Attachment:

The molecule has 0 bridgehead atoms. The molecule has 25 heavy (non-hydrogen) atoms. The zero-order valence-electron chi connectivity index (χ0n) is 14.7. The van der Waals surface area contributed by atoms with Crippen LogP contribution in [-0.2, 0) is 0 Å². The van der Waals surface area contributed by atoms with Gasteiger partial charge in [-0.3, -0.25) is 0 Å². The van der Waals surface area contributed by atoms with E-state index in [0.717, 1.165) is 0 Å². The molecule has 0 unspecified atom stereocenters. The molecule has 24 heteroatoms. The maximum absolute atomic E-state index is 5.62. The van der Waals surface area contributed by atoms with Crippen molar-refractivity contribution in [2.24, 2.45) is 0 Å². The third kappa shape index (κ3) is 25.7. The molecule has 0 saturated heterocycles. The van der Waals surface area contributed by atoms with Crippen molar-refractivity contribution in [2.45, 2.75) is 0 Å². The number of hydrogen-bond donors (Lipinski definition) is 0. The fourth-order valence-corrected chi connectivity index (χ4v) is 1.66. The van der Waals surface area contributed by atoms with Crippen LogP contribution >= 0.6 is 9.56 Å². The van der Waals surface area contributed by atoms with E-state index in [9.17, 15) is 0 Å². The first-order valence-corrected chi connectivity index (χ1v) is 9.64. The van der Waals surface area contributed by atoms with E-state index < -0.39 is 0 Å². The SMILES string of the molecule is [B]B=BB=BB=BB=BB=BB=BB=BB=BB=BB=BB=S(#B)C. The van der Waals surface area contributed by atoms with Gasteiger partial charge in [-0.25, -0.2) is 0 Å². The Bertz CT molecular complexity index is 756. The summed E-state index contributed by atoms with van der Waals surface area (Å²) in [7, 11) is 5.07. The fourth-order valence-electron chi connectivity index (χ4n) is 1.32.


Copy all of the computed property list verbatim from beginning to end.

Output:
The molecule has 0 bridgehead atoms. The molecule has 25 heavy (non-hydrogen) atoms. The zero-order valence-electron chi connectivity index (χ0n) is 14.7. The van der Waals surface area contributed by atoms with Crippen LogP contribution in [-0.2, 0) is 0 Å². The van der Waals surface area contributed by atoms with Gasteiger partial charge in [-0.3, -0.25) is 0 Å². The van der Waals surface area contributed by atoms with E-state index in [0.717, 1.165) is 0 Å². The molecule has 0 unspecified atom stereocenters. The molecule has 24 heteroatoms. The maximum absolute atomic E-state index is 5.62. The van der Waals surface area contributed by atoms with Crippen molar-refractivity contribution in [2.24, 2.45) is 0 Å². The third kappa shape index (κ3) is 25.7. The molecule has 0 saturated heterocycles. The van der Waals surface area contributed by atoms with Crippen molar-refractivity contribution in [2.45, 2.75) is 0 Å². The number of hydrogen-bond donors (Lipinski definition) is 0. The fourth-order valence-corrected chi connectivity index (χ4v) is 1.66. The van der Waals surface area contributed by atoms with Crippen LogP contribution >= 0.6 is 9.56 Å². The van der Waals surface area contributed by atoms with E-state index in [9.17, 15) is 0 Å². The first-order valence-corrected chi connectivity index (χ1v) is 9.64. The van der Waals surface area contributed by atoms with E-state index < -0.39 is 0 Å². The SMILES string of the molecule is [B]B=BB=BB=BB=BB=BB=BB=BB=BB=BB=BB=S(#B)C. The van der Waals surface area contributed by atoms with Gasteiger partial charge in [-0.25, -0.2) is 0 Å². The Bertz CT molecular complexity index is 756. The summed E-state index contributed by atoms with van der Waals surface area (Å²) in [7, 11) is 5.07. The fourth-order valence-electron chi connectivity index (χ4n) is 1.32.